Phuentsholing City

Businesses in border towns are not doing well

Trade and commerce in the border towns of Phuentsholing, Gelephu and Samdrup Jongkhar, are down. The people that run businesses in these areas, share there are numerous factors that are killing their business, such as the reopening of borders with India, taxes and lack of population.

The Chair of Members of the Bhutan Chamber of Commerce & Industry (BCCI) of Chukha, Palay Dorji said, “The economy is not doing well and with the borders open and high taxes, goods are cheaper in the Indian territory, and with a lack of population, businesses have not been faring well.”

A store owner in Phuentsholing, Kelzang Namgyel, said the local business cannot compete with the Indian business across the border. He said, “With the border open, people are all going to Jaigaon to shop as it is a cheaper place to shop. With taxes, our goods are always expensive and with the SDF, the hotel industry is not doing well which has affected the whole of Phuentsholing.”

Many store owners also shared similar sentiments, that it is hard to see any money coming their way, with all customers flocking to Jaigaon. Kamal, a store owner, also shared that the high rent for commercial places is also bearing down on the businesses, with some having to run on a loss, and he added that eking out a living is very hard right now. The restaurant business is also not doing well.

Similarly, in the Gelephu area, most shops are closed due to having no customers. The President of a trading group in Gelephu, DK Group, Dasarath, said that businesses, aside from grocery stores, are all not doing well.

“Groceries are the only ones in business, as people have to eat. Aside from it, all business outlets are not doing well, especially the hotel industry. The SDF policy impacted a lot, and with the opening of the borders, it has affected the other businesses too.”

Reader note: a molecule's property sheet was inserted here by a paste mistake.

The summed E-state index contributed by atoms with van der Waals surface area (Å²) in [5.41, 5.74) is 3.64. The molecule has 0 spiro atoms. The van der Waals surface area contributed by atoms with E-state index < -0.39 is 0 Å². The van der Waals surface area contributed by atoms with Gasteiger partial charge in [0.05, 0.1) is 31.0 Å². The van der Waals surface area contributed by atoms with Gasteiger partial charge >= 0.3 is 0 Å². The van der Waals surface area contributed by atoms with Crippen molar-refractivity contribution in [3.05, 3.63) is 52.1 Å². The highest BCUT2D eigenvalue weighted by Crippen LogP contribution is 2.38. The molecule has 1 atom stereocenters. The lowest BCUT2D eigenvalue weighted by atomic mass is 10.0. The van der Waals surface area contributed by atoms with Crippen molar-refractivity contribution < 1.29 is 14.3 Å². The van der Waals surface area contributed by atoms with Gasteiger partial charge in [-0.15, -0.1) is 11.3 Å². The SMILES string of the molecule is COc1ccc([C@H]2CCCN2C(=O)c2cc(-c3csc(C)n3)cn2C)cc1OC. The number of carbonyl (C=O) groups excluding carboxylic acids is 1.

Similarly, clothing store owners shared that with cheaper goods sold in nearby India, it is nearly impossible to earn money, and they further added that during the pandemic time, the business was better as the borders were closed with no access to nearby Indian towns.

A hardware store owner also shared that with construction in Thromde areas of Gelephu temporarily frozen, running business has been hard.

Likewise, Samdrup Jongkhar is also not doing well.  Jai Kumar, a businessman in Samdrup Jongkhar, said “One reason for business not doing well could be inflation, but the biggest reason is the consumer thinking that goods are cheaper in India and shopping there. It’s the mentality that goods are cheaper when in reality it is not, I mean some items are cheaper. However, when one goes to India to shop, they use the Bhutanese currency to shop, and although the Bhutanese currency is pegged to that of Indian currency, one has to pay the exchange rate which makes it even more expensive. If one shops with INR then it will be cheaper, but our consumers use Bhutanese currency to shop, so it is not as cheap as they think it is.”

He also added that being able to shop in INR will also cause an outflow of INR with already dwindling reserves, so it makes more sense to shop and spend inside the country. 

A businessman in Samdrup Jongkhar in Dewathang area, Nob, also shared similar sentiments saying business has been bad after the border area was opened as people opt to buy everything from the nearby Indian towns.

He also added that restaurants and hotels are doing badly.

With regards to hotels in the border area suffering, the Chairperson of Hotel and Restaurant Association of Bhutan (HRAB), Jigme, said that although the occupancy is lower than pre-COVID-19 times, the SDF waiver in the border towns have helped.

“The SDF waiver in the border towns for 24 hours has definitely helped, as earlier guests were kept in Jaigaon and other border towns on the Indian side for a night and the next day, would go straight towards Thimphu and Paro. After the waiver, guests are now kept in the Bhutan side of the town. However, the total tourist since September is touching around 20 percent of the pre-pandemic numbers. The total tourist since the new SDF is still lower than pre-pandemic times so comparatively, the occupancy is on the lower side.”

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